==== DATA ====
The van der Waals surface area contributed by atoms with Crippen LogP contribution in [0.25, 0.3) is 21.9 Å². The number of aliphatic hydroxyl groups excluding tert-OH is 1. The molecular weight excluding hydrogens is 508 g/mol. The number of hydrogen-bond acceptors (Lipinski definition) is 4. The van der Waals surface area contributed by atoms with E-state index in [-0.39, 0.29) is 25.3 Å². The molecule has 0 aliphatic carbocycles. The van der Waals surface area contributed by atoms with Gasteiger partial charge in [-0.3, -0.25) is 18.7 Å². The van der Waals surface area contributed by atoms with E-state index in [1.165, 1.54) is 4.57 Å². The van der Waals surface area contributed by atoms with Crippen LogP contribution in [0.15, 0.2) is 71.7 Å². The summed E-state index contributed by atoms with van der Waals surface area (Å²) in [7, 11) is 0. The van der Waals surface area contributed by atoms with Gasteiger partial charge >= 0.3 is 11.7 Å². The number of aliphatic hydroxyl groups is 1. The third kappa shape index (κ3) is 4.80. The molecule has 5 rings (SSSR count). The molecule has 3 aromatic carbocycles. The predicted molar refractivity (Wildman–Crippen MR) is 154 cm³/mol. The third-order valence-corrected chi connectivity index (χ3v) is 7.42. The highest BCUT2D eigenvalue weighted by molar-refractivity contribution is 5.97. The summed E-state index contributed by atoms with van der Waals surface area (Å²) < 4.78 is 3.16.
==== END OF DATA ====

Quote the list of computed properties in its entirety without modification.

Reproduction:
The van der Waals surface area contributed by atoms with Crippen LogP contribution in [0.25, 0.3) is 21.9 Å². The number of aliphatic hydroxyl groups excluding tert-OH is 1. The molecular weight excluding hydrogens is 508 g/mol. The number of hydrogen-bond acceptors (Lipinski definition) is 4. The van der Waals surface area contributed by atoms with E-state index in [-0.39, 0.29) is 25.3 Å². The molecule has 0 aliphatic carbocycles. The van der Waals surface area contributed by atoms with Gasteiger partial charge in [-0.3, -0.25) is 18.7 Å². The van der Waals surface area contributed by atoms with E-state index in [1.165, 1.54) is 4.57 Å². The van der Waals surface area contributed by atoms with Crippen LogP contribution in [0.15, 0.2) is 71.7 Å². The summed E-state index contributed by atoms with van der Waals surface area (Å²) in [7, 11) is 0. The van der Waals surface area contributed by atoms with Gasteiger partial charge >= 0.3 is 11.7 Å². The number of aliphatic hydroxyl groups is 1. The third kappa shape index (κ3) is 4.80. The molecule has 5 rings (SSSR count). The molecule has 3 aromatic carbocycles. The predicted molar refractivity (Wildman–Crippen MR) is 154 cm³/mol. The third-order valence-corrected chi connectivity index (χ3v) is 7.42. The highest BCUT2D eigenvalue weighted by molar-refractivity contribution is 5.97. The summed E-state index contributed by atoms with van der Waals surface area (Å²) < 4.78 is 3.16.